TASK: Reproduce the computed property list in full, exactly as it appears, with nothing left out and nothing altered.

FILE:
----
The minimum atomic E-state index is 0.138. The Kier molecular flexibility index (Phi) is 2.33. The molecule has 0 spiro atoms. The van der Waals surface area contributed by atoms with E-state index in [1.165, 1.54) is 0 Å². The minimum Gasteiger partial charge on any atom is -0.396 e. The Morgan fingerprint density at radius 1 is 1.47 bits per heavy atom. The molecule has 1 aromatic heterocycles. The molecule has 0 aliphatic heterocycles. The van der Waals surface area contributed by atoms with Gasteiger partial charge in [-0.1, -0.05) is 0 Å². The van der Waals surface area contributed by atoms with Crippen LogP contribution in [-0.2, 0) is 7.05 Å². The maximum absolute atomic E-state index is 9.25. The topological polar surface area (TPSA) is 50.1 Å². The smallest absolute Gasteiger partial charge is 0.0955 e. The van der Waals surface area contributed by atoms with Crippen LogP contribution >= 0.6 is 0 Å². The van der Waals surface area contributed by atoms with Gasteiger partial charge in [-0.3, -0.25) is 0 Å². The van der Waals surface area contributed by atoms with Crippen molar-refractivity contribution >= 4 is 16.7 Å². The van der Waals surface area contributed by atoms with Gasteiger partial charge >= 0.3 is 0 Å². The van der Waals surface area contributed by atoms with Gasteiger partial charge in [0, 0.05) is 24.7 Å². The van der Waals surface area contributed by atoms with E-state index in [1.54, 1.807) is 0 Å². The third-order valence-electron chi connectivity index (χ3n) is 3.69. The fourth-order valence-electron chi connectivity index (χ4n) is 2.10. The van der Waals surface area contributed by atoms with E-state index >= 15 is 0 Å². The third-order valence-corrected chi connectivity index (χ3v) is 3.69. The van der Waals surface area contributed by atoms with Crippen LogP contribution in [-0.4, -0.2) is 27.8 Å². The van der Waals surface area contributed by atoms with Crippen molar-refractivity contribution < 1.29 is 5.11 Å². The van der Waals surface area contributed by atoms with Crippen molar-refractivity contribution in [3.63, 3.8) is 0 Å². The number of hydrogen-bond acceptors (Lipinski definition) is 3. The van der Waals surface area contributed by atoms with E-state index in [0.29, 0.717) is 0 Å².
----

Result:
The minimum atomic E-state index is 0.138. The Kier molecular flexibility index (Phi) is 2.33. The molecule has 0 spiro atoms. The van der Waals surface area contributed by atoms with E-state index in [1.165, 1.54) is 0 Å². The minimum Gasteiger partial charge on any atom is -0.396 e. The Morgan fingerprint density at radius 1 is 1.47 bits per heavy atom. The molecule has 1 aromatic heterocycles. The molecule has 0 aliphatic heterocycles. The van der Waals surface area contributed by atoms with Gasteiger partial charge in [-0.1, -0.05) is 0 Å². The van der Waals surface area contributed by atoms with Crippen LogP contribution in [-0.2, 0) is 7.05 Å². The maximum absolute atomic E-state index is 9.25. The topological polar surface area (TPSA) is 50.1 Å². The smallest absolute Gasteiger partial charge is 0.0955 e. The van der Waals surface area contributed by atoms with Crippen LogP contribution >= 0.6 is 0 Å². The van der Waals surface area contributed by atoms with Gasteiger partial charge in [-0.3, -0.25) is 0 Å². The van der Waals surface area contributed by atoms with Crippen molar-refractivity contribution >= 4 is 16.7 Å². The van der Waals surface area contributed by atoms with Gasteiger partial charge >= 0.3 is 0 Å². The van der Waals surface area contributed by atoms with Gasteiger partial charge in [0, 0.05) is 24.7 Å². The van der Waals surface area contributed by atoms with E-state index in [1.54, 1.807) is 0 Å². The third-order valence-electron chi connectivity index (χ3n) is 3.69. The fourth-order valence-electron chi connectivity index (χ4n) is 2.10. The van der Waals surface area contributed by atoms with E-state index >= 15 is 0 Å². The third-order valence-corrected chi connectivity index (χ3v) is 3.69. The van der Waals surface area contributed by atoms with Crippen LogP contribution in [-0.4, -0.2) is 27.8 Å². The van der Waals surface area contributed by atoms with Crippen molar-refractivity contribution < 1.29 is 5.11 Å². The van der Waals surface area contributed by atoms with Crippen molar-refractivity contribution in [3.63, 3.8) is 0 Å². The number of hydrogen-bond acceptors (Lipinski definition) is 3. The van der Waals surface area contributed by atoms with E-state index in [0.29, 0.717) is 0 Å².